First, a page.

When I first introduced my friend to Powerlifting, one of the first things she asked me was “why are powerlifters fat?”. She asked this of me, a powerlifter, who by most standards, would be considered quite lean, “why are powerlifters fat”.
It left me scratching my head for a while but it’s actually a very common question, and the last thing I want is for someone to discount Powerlifting because they think it might make them fat when this is not true.
Therefore, I decided to write this article to hopefully educate and alleviate any concerns on the subject.
It’s a common preconception that all powerlifters are fat, however, it is simply not true. Indeed, some powerlifters can be fat but this is generally only seen at the highest weight class.
Being as big as possible provides a competitive advantage in many strength sports, not just Powerlifting, so a powerlifter will always aim to be as heavy as the rules allow for their weight class.
In weight classes with an upper limit, it makes sense for a Powerlifter to use their weight wisely, so the majority will be muscle with only a healthy amount of fat required to reach the weight limit. In these weight classes, powerlifters are generally not fat.
In the highest weight class, however, there is no upper limit, so once a powerlifter has reached their genetic potential for muscle growth, the only size advantage they are able to gain is through fat. In this weight class, it is a lot more common to see ‘fat’ powerlifters.
Let’s look at this in more detail.
Does Powerlifting Make You Fat?
Firstly, let’s get this one out the way.
No, Powerlifting does not make you fat. Eating significantly more calories than you burn makes you fat.
I believe this is the root cause of why people are interested to know why Powerlifters are fat. They are simply worried that if they start Powerlifting that they, too, will become fat.
Still don’t believe me? Let’s take a look at some of the best powerlifters in the world.
In the below video we have Taylor Atwood, arguably one of the best Powerlifters currently in the 74kg weight category. As you can see, he is perfectly lean and carries a healthy amount of body fat.
And for all you females out there, here’s Jessica Buettner competing in the 72kg weight category. Again, she has a healthy, athletic physique and is by no means ‘fat’.
Of course, this doesn’t mean that powerlifters are never ‘fat’. Most people who claim that Powerlifters are fat will point to individuals like Ray Williams as proof.
Ray is a big dude, no doubt about it, but this is likely a strategic and intentional fat gain on his part rather than a symptom of Powerlifting.
And make no mistake, Ray is packing some serious muscle under the fat he carries, which probably makes him look fatter than he really is. Based on fat percentage alone, I would estimate that he’s not much over 25%. Not exactly lean, but by no means obese.
Let’s look at why some Powerlifters choose to be larger, while others don’t.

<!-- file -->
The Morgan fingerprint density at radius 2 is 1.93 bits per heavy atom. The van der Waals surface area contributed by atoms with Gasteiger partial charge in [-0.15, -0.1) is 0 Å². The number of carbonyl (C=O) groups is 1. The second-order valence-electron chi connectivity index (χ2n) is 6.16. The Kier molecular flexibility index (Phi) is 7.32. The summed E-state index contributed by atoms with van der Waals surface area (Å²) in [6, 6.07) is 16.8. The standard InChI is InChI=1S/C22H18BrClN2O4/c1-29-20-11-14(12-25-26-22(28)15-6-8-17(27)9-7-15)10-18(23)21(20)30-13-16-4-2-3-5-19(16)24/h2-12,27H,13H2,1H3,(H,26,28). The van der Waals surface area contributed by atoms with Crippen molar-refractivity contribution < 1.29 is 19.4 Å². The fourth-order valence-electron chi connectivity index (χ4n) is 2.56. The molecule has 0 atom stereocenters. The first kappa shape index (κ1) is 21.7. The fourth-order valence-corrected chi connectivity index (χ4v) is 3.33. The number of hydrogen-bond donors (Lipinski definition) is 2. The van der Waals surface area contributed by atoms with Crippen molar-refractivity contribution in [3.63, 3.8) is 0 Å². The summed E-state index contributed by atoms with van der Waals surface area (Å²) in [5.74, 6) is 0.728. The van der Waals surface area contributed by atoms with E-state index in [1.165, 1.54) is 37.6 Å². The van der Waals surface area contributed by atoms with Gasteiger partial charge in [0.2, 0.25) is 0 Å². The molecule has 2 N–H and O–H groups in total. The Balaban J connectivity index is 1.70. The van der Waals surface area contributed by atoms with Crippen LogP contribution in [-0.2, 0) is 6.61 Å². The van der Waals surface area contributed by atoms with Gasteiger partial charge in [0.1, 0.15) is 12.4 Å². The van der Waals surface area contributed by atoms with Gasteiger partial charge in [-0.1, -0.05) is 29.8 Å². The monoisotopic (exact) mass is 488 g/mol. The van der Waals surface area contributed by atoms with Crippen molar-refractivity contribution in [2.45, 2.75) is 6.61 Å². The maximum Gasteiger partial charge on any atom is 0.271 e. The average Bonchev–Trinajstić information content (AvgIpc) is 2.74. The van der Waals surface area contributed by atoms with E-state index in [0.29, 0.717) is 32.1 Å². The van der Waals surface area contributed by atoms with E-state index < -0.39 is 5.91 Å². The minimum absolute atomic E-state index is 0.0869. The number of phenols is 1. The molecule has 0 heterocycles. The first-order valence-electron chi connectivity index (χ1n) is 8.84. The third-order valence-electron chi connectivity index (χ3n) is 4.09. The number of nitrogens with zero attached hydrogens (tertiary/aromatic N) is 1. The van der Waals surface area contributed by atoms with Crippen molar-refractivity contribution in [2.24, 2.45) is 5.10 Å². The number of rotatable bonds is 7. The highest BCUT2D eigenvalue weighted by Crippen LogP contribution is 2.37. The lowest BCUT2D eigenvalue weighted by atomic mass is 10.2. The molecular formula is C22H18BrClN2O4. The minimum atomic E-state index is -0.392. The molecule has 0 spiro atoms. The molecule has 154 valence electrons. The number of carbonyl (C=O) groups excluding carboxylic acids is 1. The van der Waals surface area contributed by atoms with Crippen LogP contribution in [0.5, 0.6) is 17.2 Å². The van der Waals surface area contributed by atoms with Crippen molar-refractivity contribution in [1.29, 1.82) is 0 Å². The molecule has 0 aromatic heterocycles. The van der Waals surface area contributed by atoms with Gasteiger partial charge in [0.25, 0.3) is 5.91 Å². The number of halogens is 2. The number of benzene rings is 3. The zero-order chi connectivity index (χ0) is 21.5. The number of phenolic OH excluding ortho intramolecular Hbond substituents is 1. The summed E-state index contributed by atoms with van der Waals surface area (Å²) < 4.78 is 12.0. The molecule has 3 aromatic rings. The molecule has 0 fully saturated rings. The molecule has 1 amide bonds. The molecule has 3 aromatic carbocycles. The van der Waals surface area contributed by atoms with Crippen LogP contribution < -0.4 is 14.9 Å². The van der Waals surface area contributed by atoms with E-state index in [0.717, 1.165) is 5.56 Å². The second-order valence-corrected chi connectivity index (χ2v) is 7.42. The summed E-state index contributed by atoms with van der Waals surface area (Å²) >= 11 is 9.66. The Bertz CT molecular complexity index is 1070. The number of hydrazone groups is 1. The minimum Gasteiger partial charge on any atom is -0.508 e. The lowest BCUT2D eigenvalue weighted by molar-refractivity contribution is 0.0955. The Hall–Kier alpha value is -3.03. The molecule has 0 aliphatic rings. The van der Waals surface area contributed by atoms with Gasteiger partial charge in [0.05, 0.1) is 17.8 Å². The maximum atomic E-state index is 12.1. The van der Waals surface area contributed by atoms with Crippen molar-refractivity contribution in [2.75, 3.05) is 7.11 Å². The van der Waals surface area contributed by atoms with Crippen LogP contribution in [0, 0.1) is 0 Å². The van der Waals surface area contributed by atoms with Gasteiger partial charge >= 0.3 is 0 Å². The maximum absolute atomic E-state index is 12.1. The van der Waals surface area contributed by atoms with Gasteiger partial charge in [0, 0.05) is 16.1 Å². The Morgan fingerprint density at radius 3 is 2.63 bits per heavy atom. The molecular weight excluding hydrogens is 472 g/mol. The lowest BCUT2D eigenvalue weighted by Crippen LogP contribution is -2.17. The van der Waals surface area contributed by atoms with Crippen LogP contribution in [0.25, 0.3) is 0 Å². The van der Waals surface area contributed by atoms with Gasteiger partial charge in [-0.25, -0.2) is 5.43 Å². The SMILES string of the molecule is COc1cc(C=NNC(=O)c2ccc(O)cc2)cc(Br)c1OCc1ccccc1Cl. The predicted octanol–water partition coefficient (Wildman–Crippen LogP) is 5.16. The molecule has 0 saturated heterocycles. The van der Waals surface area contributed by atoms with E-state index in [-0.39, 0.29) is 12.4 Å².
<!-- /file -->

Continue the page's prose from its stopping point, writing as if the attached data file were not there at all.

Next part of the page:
Why are Some Powerlifters Fat?
In the sport of Powerlifting, there are weight classes. This is a common practice among many strength sports, as quite simply, 9 times out of 10 a 200lb individual is going to be much stronger than a 100lb individual.
This correlation between size and strength has been proven countless times, for example in a study by A. Gill et al it was concluded that, in an absolute sense, heavier people tended to be stronger as well.
I have observed this myself, anecdotally. When I was at my heaviest I was able to lift more than what I can now. Of course, there are so many factors that come into it that it’s not as black and white as ‘get bigger, get stronger’ but for the sake of answering why some powerlifters are fat, it’s a reasonable generalization.
Now, in the heaviest weight class in Powerlifting (120kg+ for men and 84kg+ for women as of 2021 IPF rules), there is no upper limit on how much a competitor can weigh, which leaves them free to put on as much mass as possible to gain a competitive advantage.
Of course, this mass gain isn’t uncontrolled, and any serious powerlifter will be on a meal plan tailored to increase muscle mass above fat mass. But what do you do when you’ve reached your genetic limit for muscle mass? Once a lifter is close to or has reached the point where they simply cannot grow more muscle, the only way to add size is through fat!
So, in the heaviest weight class, where there’s no weight limit and a lifter has presumably built as much muscle as they are going to build, they may decide to add bodyweight through fat mass to make themselves more competitive.
When Powerlifters are not Fat
Powerlifters in lighter weight classes, which have a weight limit, will almost always have a muscular or athletic appearance.
This is because they have no real reason to ‘top-up’ their weight with extra fat mass. It is much more economical for them to have a higher percentage of muscle mass per overall weight.
For example, let’s say two powerlifters are competing in the 74kg weight class. They know that to be as competitive as possible, they need to get as close to the 74kg cap as possible.
Now let’s say that Powerlifter A has a higher percentage of muscle mass and Powerlifter B has a higher percentage of fat mass, who do you think will win? All else being equal, it is safe to presume powerlifter A has the advantage.
So, it’s clear that there are examples of fat Powerlifters and examples of lean Powerlifters.
The crucial point to remember, though, is that taking part in Powerlifting will not make you fat.
The reason that some Powerlifters are fat, is purely to gain a competitive advantage and is largely (pun) only seen in the top weight category, where they are free to get as big as they want.
In the remaining categories, where a weight limit exists, Powerlifters are generally much leaner as their weight is predominantly taken up by muscle mass, and gaining excess fat would not be beneficial.